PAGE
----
Sunday, October 07, 2007

CIRCUS COMING TO TOWN

Mayor Newsom’s decision to employ the City Charter to oust criminally accused, but not yet convicted, Supervisor Ed Jew could set the stage for some entertaining political theater.

Here’s the process:

1. Mayor suspends Supervisor Jew and names his own employee, Carmen Chu, as “interim” replacement.

2. San Francisco Ethics Commission holds a hearing and otherwise investigates Newsom’s allegations against Jew.

3. The Ethics Commission concludes either that Jew should be permanently removed or not, and communicates their opinion to the Board of Supervisors.

4. The Board of Supervisors considers the recommendation of the Ethics Commission (and conducts its own hearings and investigations?).

5. The Board of Supervisors votes on permanently removing Ed Jew.

NOTE: There are eleven supervisors, one of whom, Jew’s replacement Carmen Chu, will not be allowed to vote. The City Charter requires nine votes for Jew to be removed. So Ed Jew needs the votes of only two supervisors to keep his seat.

Also NOTE: This City Charter provision has never before been utilized. Procedures are ill defined—nobody knows what they’re doing. Surprise? Newsom?

Ed Jew is fighting the mayor. Ed has a smart lawyer, Steveen Gruel, who’s going to make things tough for the Mayor.
(Photo from SF Sentinel.)


This could get interesting.

Steven Gruel has issued two requests that Newsom can’t possible like:

First: Gruel demanded that the members of the Ethics Commission to immediately cease any ex parte communications regarding this case with the Mayor’s Office and its reps and likewise cease any ex parte communication with the Board of Supervisors and its reps. (
Fog City Journal story here.)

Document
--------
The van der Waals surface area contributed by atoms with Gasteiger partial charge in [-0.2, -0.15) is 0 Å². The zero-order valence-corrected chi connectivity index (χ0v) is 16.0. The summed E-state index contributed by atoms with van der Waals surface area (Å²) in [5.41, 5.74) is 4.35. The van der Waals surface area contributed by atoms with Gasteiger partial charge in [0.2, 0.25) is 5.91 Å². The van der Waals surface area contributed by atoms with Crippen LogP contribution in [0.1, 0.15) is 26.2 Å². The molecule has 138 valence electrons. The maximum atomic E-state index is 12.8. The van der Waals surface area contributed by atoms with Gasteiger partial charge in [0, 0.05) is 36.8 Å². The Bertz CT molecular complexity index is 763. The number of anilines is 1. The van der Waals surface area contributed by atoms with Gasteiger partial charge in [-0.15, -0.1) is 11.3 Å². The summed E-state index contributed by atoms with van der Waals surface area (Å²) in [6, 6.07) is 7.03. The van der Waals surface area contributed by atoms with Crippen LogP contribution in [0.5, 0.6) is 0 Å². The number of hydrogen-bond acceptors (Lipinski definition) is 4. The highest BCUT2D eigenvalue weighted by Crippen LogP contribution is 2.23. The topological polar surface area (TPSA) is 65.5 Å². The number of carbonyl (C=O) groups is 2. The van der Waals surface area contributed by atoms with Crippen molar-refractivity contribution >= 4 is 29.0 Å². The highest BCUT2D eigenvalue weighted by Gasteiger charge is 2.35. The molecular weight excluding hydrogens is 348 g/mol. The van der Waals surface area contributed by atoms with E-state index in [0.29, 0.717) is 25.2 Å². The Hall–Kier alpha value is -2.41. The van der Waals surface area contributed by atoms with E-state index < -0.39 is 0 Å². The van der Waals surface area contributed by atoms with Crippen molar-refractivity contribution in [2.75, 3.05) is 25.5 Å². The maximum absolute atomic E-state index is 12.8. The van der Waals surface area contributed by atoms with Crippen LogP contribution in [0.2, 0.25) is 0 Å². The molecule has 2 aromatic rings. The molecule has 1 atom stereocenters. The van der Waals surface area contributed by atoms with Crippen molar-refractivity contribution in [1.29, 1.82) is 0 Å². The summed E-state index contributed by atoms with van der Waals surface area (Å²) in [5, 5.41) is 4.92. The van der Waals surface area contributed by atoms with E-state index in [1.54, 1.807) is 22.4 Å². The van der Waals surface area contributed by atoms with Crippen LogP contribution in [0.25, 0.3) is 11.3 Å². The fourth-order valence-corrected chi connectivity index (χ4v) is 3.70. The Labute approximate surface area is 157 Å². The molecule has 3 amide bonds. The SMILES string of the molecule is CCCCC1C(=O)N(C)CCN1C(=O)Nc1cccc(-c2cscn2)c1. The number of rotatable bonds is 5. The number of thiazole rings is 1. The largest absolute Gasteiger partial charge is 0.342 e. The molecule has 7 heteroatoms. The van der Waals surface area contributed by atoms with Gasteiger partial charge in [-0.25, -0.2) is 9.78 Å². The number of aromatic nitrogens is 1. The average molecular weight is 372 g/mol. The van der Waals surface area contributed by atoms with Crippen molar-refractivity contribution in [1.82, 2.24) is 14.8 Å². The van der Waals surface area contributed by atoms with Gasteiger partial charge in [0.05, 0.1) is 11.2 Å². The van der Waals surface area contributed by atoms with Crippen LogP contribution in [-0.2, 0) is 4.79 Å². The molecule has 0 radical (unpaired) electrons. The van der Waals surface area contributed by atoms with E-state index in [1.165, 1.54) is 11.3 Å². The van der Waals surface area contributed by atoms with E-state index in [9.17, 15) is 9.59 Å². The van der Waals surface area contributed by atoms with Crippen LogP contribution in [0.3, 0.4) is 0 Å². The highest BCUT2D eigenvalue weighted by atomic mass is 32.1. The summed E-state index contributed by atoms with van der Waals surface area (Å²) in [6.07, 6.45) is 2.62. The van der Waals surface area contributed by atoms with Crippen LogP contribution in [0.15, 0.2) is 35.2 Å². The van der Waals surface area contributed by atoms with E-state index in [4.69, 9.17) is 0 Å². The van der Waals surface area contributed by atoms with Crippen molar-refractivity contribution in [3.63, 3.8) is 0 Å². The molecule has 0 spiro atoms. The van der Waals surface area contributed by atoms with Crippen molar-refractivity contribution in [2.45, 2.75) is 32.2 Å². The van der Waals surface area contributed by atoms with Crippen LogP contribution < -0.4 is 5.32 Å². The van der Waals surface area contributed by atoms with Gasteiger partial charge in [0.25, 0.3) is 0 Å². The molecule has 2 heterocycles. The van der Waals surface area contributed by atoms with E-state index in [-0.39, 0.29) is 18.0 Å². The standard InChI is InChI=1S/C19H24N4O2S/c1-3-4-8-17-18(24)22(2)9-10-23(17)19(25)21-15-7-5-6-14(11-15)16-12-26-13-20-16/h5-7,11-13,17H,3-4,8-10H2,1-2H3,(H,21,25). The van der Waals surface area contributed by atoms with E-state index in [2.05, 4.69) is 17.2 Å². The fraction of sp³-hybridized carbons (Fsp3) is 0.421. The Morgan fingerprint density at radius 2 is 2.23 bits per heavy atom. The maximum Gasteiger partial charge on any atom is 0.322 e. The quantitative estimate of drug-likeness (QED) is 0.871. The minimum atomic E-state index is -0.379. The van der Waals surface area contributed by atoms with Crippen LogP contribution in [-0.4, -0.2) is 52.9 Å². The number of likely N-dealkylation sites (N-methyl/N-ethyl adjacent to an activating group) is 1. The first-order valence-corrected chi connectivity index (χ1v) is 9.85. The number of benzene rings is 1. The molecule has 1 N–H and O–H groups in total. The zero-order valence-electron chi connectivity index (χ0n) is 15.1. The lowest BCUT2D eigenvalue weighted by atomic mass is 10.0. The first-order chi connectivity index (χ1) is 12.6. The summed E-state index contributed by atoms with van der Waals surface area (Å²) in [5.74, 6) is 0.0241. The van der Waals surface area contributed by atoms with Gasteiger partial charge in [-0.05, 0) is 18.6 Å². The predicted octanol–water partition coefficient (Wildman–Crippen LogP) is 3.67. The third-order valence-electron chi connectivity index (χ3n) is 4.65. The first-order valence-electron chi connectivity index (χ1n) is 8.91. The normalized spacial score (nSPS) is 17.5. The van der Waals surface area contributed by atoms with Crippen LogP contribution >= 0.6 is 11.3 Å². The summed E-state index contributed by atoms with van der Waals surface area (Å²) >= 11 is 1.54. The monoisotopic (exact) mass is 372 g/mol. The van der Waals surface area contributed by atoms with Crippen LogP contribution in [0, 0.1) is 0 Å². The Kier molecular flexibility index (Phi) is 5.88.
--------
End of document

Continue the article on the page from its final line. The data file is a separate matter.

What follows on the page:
As Gruel explains:

A basic precept of due process, of course, is that adverse parties and fact finders do not communicate about an active case in the absence of all interested parties. I see no reason why this simple rule ensuring fundamental fairness should not be followed here.


At least some of the Mayor’s critics see an unwholesome relationship between the mayor and the Ethics Commission.

The second Gruel letters really pissed off the City Attorney’s office (
FCJ story here).


Gruel requests copies of all documents and communications used by or in possession of the City Attorney that were used as basis for his (actually the Mayor’s) charges against Jew.

Gruel’s letter might have sounded kind of hardass, quote:

Finally, I expect that your response will be complete, truthful and in full accordance with the law. Not only will your response, or the lack thereof, possibly serve as an exhibit in any future federal or state lawsuit, but anything less than strict adherence to your lawful obligations and duties could provide clear grounds for removal proceedings under San Francisco Charter Section 15.105.

City Attorney Dennis Herrera was so pissed he had his press secretary issue a statement that is simply nasty (forwarded by h. brown).

In it Matt Dorsey says:

Apart from running up his client's legal bill, I don't understand the rationale for Mr. Gruel's continued theatrics.
and:
At this point, I think Mr. Gruel would better serve his client to focus on Mr. Jew's numerous legal problems than to engage in this ongoing publicity campaign.

These statements sound political rather than truth-seeking. Our tax dollars pay Mr Dorsey to fire off this crap. The pretense of concern for the accused is cheap rhetoric. I think Ed Jew and Steven Gruel is beyond taking advice from Dennis Herrera or Matt Dorsey.

The Ethics Commission, isn’t quite ready to proceed. They have scheduled a meeting later in October, not to hear the case, but to discuss how to go about hearing the case.

I hope the hearings are on TV (Comcast cable channel 26).

Now Gruel wants certain supervisors to recuse themselves from voting on Jew’s ouster, if and when the case reaches the Board (
SFGate story). Gruel says some supervisors have made public statements that show prejudice against Jew. Gruel threatens a federal lawsuit. SFGate story here.

Gruel’s strategy is to treat the Ethics Commission/Board of Supervisors proceedings like any other legal case in which all of the defendant’s civil and procedural rights are protected. This seems an impossibly high standard for the Ethics Commission.

There's no telling what will happen next.

I guess Mayor Newsom thought it was a good idea at the time.


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1 comment:

sfmike said...

A good idea at the time, when he was probably drunk or stoned? Jeez, this is getting crazier with every step. Thanks for the great roundup.